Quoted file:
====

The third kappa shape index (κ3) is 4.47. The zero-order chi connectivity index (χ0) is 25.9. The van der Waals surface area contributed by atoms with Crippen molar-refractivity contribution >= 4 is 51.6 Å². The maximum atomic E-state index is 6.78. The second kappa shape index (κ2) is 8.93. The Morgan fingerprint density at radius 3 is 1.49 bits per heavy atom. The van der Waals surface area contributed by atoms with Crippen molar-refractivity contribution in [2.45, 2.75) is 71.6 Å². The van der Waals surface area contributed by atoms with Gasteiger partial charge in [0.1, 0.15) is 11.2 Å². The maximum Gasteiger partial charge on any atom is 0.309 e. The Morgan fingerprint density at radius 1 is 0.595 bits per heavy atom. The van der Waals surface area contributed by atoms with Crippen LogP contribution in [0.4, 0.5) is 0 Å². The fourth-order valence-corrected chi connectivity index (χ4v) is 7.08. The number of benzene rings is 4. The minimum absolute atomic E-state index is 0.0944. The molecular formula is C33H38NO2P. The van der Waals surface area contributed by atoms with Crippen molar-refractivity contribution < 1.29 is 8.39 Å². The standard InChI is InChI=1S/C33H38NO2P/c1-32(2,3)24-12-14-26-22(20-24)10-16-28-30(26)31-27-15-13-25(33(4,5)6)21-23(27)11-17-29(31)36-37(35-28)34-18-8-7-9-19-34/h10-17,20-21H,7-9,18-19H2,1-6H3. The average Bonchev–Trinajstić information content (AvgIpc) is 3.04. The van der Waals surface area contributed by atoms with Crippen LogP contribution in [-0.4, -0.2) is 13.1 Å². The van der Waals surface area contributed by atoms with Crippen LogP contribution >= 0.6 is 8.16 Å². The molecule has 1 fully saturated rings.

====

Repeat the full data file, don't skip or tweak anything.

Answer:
The third kappa shape index (κ3) is 4.47. The zero-order chi connectivity index (χ0) is 25.9. The van der Waals surface area contributed by atoms with Crippen molar-refractivity contribution >= 4 is 51.6 Å². The maximum atomic E-state index is 6.78. The second kappa shape index (κ2) is 8.93. The Morgan fingerprint density at radius 3 is 1.49 bits per heavy atom. The van der Waals surface area contributed by atoms with Crippen molar-refractivity contribution in [2.45, 2.75) is 71.6 Å². The van der Waals surface area contributed by atoms with Gasteiger partial charge in [0.1, 0.15) is 11.2 Å². The maximum Gasteiger partial charge on any atom is 0.309 e. The Morgan fingerprint density at radius 1 is 0.595 bits per heavy atom. The van der Waals surface area contributed by atoms with Crippen LogP contribution in [0.4, 0.5) is 0 Å². The fourth-order valence-corrected chi connectivity index (χ4v) is 7.08. The number of benzene rings is 4. The minimum absolute atomic E-state index is 0.0944. The molecular formula is C33H38NO2P. The van der Waals surface area contributed by atoms with Crippen molar-refractivity contribution < 1.29 is 8.39 Å². The standard InChI is InChI=1S/C33H38NO2P/c1-32(2,3)24-12-14-26-22(20-24)10-16-28-30(26)31-27-15-13-25(33(4,5)6)21-23(27)11-17-29(31)36-37(35-28)34-18-8-7-9-19-34/h10-17,20-21H,7-9,18-19H2,1-6H3. The average Bonchev–Trinajstić information content (AvgIpc) is 3.04. The van der Waals surface area contributed by atoms with Crippen LogP contribution in [-0.4, -0.2) is 13.1 Å². The van der Waals surface area contributed by atoms with Crippen LogP contribution >= 0.6 is 8.16 Å². The molecule has 1 fully saturated rings.